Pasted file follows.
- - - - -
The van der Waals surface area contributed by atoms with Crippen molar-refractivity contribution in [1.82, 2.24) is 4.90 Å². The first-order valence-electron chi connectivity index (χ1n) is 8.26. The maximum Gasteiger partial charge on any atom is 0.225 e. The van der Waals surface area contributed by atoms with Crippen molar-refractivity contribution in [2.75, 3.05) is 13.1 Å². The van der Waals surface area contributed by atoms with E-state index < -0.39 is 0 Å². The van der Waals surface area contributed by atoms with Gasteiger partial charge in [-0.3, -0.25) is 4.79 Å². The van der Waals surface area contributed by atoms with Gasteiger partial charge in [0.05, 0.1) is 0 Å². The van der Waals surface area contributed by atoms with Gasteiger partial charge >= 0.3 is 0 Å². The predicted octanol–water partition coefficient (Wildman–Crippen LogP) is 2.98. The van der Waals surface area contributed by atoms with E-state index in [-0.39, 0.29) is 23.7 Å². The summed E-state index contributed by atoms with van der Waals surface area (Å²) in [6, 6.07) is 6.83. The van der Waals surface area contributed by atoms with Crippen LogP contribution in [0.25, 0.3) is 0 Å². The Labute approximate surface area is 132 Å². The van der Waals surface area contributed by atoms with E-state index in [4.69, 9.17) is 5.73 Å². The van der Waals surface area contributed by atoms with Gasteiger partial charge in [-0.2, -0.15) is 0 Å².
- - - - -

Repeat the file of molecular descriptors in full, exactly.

The van der Waals surface area contributed by atoms with Crippen molar-refractivity contribution in [1.82, 2.24) is 4.90 Å². The first-order valence-electron chi connectivity index (χ1n) is 8.26. The maximum Gasteiger partial charge on any atom is 0.225 e. The van der Waals surface area contributed by atoms with Crippen molar-refractivity contribution in [2.75, 3.05) is 13.1 Å². The van der Waals surface area contributed by atoms with E-state index < -0.39 is 0 Å². The van der Waals surface area contributed by atoms with Gasteiger partial charge in [-0.3, -0.25) is 4.79 Å². The van der Waals surface area contributed by atoms with Gasteiger partial charge in [0.05, 0.1) is 0 Å². The van der Waals surface area contributed by atoms with Gasteiger partial charge >= 0.3 is 0 Å². The predicted octanol–water partition coefficient (Wildman–Crippen LogP) is 2.98. The van der Waals surface area contributed by atoms with E-state index in [-0.39, 0.29) is 23.7 Å². The summed E-state index contributed by atoms with van der Waals surface area (Å²) in [6, 6.07) is 6.83. The van der Waals surface area contributed by atoms with Crippen LogP contribution in [0.25, 0.3) is 0 Å². The Labute approximate surface area is 132 Å². The van der Waals surface area contributed by atoms with E-state index in [4.69, 9.17) is 5.73 Å². The van der Waals surface area contributed by atoms with Gasteiger partial charge in [-0.2, -0.15) is 0 Å².